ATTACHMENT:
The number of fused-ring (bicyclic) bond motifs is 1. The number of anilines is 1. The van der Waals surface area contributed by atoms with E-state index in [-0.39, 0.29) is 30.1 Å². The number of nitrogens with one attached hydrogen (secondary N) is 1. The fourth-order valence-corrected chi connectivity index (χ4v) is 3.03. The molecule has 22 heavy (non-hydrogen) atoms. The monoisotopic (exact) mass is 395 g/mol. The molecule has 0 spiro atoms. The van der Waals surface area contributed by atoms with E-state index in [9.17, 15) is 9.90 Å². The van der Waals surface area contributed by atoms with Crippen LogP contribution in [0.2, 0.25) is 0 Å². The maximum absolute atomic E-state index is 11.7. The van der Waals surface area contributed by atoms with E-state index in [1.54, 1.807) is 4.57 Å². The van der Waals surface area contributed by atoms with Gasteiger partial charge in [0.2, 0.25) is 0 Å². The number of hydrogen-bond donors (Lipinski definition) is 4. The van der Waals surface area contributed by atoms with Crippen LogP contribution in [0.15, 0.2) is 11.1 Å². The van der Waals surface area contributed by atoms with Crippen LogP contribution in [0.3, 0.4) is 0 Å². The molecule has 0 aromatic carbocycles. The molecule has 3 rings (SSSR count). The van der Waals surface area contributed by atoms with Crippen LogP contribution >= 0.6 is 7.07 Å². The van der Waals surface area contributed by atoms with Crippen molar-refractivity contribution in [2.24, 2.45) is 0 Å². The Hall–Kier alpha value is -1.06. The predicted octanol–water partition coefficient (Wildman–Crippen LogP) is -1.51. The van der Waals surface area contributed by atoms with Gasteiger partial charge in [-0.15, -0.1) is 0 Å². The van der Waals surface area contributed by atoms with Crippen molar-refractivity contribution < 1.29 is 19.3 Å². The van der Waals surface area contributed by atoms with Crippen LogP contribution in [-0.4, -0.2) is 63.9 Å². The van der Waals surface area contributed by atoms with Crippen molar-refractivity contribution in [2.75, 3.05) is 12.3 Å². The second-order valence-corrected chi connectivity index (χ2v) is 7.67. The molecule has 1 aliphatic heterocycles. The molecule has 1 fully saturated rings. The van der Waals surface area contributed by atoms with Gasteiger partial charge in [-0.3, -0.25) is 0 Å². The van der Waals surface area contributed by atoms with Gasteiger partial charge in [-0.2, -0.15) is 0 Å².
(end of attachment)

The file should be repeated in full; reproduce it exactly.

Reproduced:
The number of fused-ring (bicyclic) bond motifs is 1. The number of anilines is 1. The van der Waals surface area contributed by atoms with E-state index in [-0.39, 0.29) is 30.1 Å². The number of nitrogens with one attached hydrogen (secondary N) is 1. The fourth-order valence-corrected chi connectivity index (χ4v) is 3.03. The molecule has 22 heavy (non-hydrogen) atoms. The monoisotopic (exact) mass is 395 g/mol. The molecule has 0 spiro atoms. The van der Waals surface area contributed by atoms with E-state index in [9.17, 15) is 9.90 Å². The van der Waals surface area contributed by atoms with Crippen LogP contribution in [0.2, 0.25) is 0 Å². The maximum absolute atomic E-state index is 11.7. The van der Waals surface area contributed by atoms with E-state index in [1.54, 1.807) is 4.57 Å². The van der Waals surface area contributed by atoms with Gasteiger partial charge in [0.2, 0.25) is 0 Å². The number of hydrogen-bond donors (Lipinski definition) is 4. The van der Waals surface area contributed by atoms with Crippen LogP contribution in [0.15, 0.2) is 11.1 Å². The van der Waals surface area contributed by atoms with Crippen LogP contribution in [0.3, 0.4) is 0 Å². The molecule has 0 aromatic carbocycles. The molecule has 3 rings (SSSR count). The van der Waals surface area contributed by atoms with Crippen LogP contribution >= 0.6 is 7.07 Å². The van der Waals surface area contributed by atoms with Crippen molar-refractivity contribution in [2.24, 2.45) is 0 Å². The Hall–Kier alpha value is -1.06. The predicted octanol–water partition coefficient (Wildman–Crippen LogP) is -1.51. The van der Waals surface area contributed by atoms with Gasteiger partial charge in [-0.15, -0.1) is 0 Å². The van der Waals surface area contributed by atoms with Crippen molar-refractivity contribution < 1.29 is 19.3 Å². The van der Waals surface area contributed by atoms with Crippen LogP contribution in [-0.4, -0.2) is 63.9 Å². The van der Waals surface area contributed by atoms with Crippen molar-refractivity contribution in [2.75, 3.05) is 12.3 Å². The second-order valence-corrected chi connectivity index (χ2v) is 7.67. The molecule has 1 aliphatic heterocycles. The molecule has 1 fully saturated rings. The van der Waals surface area contributed by atoms with Gasteiger partial charge in [-0.3, -0.25) is 0 Å². The van der Waals surface area contributed by atoms with Gasteiger partial charge in [-0.2, -0.15) is 0 Å².